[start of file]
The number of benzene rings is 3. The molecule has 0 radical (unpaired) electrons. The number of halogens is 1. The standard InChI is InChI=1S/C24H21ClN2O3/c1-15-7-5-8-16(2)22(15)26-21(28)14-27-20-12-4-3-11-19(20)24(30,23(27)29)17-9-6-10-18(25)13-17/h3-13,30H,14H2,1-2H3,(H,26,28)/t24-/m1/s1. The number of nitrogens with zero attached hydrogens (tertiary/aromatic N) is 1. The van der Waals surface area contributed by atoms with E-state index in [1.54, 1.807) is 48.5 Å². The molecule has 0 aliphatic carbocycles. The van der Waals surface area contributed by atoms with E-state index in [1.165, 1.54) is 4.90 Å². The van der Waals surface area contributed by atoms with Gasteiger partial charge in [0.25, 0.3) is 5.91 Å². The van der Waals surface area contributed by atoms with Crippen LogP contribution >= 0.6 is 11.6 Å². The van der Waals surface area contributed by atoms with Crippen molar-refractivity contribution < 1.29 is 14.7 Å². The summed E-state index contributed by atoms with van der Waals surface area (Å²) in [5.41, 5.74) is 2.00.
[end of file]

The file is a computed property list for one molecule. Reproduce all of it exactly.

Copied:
The number of benzene rings is 3. The molecule has 0 radical (unpaired) electrons. The number of halogens is 1. The standard InChI is InChI=1S/C24H21ClN2O3/c1-15-7-5-8-16(2)22(15)26-21(28)14-27-20-12-4-3-11-19(20)24(30,23(27)29)17-9-6-10-18(25)13-17/h3-13,30H,14H2,1-2H3,(H,26,28)/t24-/m1/s1. The number of nitrogens with zero attached hydrogens (tertiary/aromatic N) is 1. The van der Waals surface area contributed by atoms with E-state index in [1.54, 1.807) is 48.5 Å². The molecule has 0 aliphatic carbocycles. The van der Waals surface area contributed by atoms with E-state index in [1.165, 1.54) is 4.90 Å². The van der Waals surface area contributed by atoms with Gasteiger partial charge in [0.25, 0.3) is 5.91 Å². The van der Waals surface area contributed by atoms with Crippen LogP contribution >= 0.6 is 11.6 Å². The van der Waals surface area contributed by atoms with Crippen molar-refractivity contribution < 1.29 is 14.7 Å². The summed E-state index contributed by atoms with van der Waals surface area (Å²) in [5.41, 5.74) is 2.00.